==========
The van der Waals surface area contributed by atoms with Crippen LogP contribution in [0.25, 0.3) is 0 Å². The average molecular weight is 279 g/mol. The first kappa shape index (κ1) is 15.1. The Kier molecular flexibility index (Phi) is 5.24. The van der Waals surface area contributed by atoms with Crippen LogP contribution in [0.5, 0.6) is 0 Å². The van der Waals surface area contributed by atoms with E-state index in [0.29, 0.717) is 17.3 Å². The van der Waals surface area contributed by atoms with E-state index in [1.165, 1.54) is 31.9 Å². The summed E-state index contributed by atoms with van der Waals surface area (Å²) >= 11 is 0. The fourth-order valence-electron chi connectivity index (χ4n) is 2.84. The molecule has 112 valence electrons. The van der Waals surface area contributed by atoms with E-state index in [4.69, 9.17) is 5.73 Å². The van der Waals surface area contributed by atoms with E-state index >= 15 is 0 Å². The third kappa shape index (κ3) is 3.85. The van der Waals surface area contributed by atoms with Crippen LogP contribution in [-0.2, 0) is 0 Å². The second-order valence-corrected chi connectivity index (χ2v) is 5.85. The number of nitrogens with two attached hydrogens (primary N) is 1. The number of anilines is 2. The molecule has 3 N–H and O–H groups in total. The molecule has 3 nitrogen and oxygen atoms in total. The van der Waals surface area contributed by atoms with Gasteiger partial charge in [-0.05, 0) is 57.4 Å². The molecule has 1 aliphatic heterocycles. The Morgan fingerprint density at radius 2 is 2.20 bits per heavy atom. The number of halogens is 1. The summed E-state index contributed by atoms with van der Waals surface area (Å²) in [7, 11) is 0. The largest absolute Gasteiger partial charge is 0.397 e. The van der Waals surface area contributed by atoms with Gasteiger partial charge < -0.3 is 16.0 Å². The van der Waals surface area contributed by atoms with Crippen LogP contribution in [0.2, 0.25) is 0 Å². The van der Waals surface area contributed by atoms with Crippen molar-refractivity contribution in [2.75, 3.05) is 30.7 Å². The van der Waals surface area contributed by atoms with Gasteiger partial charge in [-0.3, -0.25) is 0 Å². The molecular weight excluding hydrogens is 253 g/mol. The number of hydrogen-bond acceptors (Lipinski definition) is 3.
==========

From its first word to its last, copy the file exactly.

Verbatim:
The van der Waals surface area contributed by atoms with Crippen LogP contribution in [0.25, 0.3) is 0 Å². The average molecular weight is 279 g/mol. The first kappa shape index (κ1) is 15.1. The Kier molecular flexibility index (Phi) is 5.24. The van der Waals surface area contributed by atoms with Crippen LogP contribution in [0.5, 0.6) is 0 Å². The van der Waals surface area contributed by atoms with E-state index in [0.29, 0.717) is 17.3 Å². The van der Waals surface area contributed by atoms with E-state index in [1.165, 1.54) is 31.9 Å². The summed E-state index contributed by atoms with van der Waals surface area (Å²) >= 11 is 0. The fourth-order valence-electron chi connectivity index (χ4n) is 2.84. The molecule has 112 valence electrons. The van der Waals surface area contributed by atoms with E-state index in [4.69, 9.17) is 5.73 Å². The van der Waals surface area contributed by atoms with E-state index >= 15 is 0 Å². The third kappa shape index (κ3) is 3.85. The van der Waals surface area contributed by atoms with Crippen LogP contribution in [-0.2, 0) is 0 Å². The second-order valence-corrected chi connectivity index (χ2v) is 5.85. The number of nitrogens with two attached hydrogens (primary N) is 1. The number of anilines is 2. The molecule has 3 N–H and O–H groups in total. The molecule has 3 nitrogen and oxygen atoms in total. The van der Waals surface area contributed by atoms with Gasteiger partial charge in [-0.05, 0) is 57.4 Å². The molecule has 1 aliphatic heterocycles. The Morgan fingerprint density at radius 2 is 2.20 bits per heavy atom. The number of halogens is 1. The summed E-state index contributed by atoms with van der Waals surface area (Å²) in [7, 11) is 0. The largest absolute Gasteiger partial charge is 0.397 e. The van der Waals surface area contributed by atoms with Gasteiger partial charge < -0.3 is 16.0 Å². The van der Waals surface area contributed by atoms with Crippen LogP contribution in [0.2, 0.25) is 0 Å². The van der Waals surface area contributed by atoms with Crippen molar-refractivity contribution in [2.75, 3.05) is 30.7 Å². The van der Waals surface area contributed by atoms with Gasteiger partial charge in [-0.3, -0.25) is 0 Å². The molecular weight excluding hydrogens is 253 g/mol. The number of hydrogen-bond acceptors (Lipinski definition) is 3.